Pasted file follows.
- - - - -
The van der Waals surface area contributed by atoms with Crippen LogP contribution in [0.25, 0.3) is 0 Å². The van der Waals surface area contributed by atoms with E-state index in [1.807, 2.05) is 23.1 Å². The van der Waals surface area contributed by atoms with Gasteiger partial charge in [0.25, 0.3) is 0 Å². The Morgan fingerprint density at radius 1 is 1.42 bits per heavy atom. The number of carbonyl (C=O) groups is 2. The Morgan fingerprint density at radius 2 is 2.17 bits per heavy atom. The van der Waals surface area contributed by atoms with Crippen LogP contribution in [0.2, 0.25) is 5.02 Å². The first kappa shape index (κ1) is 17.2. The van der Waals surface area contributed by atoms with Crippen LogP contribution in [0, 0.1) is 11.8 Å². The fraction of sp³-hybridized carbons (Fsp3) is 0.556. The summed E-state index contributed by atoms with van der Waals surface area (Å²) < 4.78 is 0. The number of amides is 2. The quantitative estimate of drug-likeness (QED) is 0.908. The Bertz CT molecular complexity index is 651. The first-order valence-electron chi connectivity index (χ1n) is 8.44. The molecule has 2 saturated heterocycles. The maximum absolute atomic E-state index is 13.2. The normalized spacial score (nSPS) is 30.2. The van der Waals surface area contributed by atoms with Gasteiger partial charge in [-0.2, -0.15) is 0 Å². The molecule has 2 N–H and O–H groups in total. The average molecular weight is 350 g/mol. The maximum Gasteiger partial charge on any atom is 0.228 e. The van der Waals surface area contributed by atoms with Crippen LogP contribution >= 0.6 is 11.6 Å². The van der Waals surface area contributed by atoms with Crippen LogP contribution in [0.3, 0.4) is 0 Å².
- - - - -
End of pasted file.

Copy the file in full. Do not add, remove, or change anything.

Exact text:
The van der Waals surface area contributed by atoms with Crippen LogP contribution in [0.25, 0.3) is 0 Å². The van der Waals surface area contributed by atoms with E-state index in [1.807, 2.05) is 23.1 Å². The van der Waals surface area contributed by atoms with Gasteiger partial charge in [0.25, 0.3) is 0 Å². The Morgan fingerprint density at radius 1 is 1.42 bits per heavy atom. The number of carbonyl (C=O) groups is 2. The Morgan fingerprint density at radius 2 is 2.17 bits per heavy atom. The van der Waals surface area contributed by atoms with Crippen LogP contribution in [0.2, 0.25) is 5.02 Å². The first kappa shape index (κ1) is 17.2. The van der Waals surface area contributed by atoms with Crippen LogP contribution in [0, 0.1) is 11.8 Å². The fraction of sp³-hybridized carbons (Fsp3) is 0.556. The summed E-state index contributed by atoms with van der Waals surface area (Å²) < 4.78 is 0. The number of amides is 2. The quantitative estimate of drug-likeness (QED) is 0.908. The Bertz CT molecular complexity index is 651. The first-order valence-electron chi connectivity index (χ1n) is 8.44. The molecule has 2 saturated heterocycles. The maximum absolute atomic E-state index is 13.2. The normalized spacial score (nSPS) is 30.2. The van der Waals surface area contributed by atoms with Gasteiger partial charge in [-0.2, -0.15) is 0 Å². The molecule has 2 N–H and O–H groups in total. The average molecular weight is 350 g/mol. The maximum Gasteiger partial charge on any atom is 0.228 e. The van der Waals surface area contributed by atoms with Crippen LogP contribution >= 0.6 is 11.6 Å². The van der Waals surface area contributed by atoms with Crippen LogP contribution in [0.3, 0.4) is 0 Å².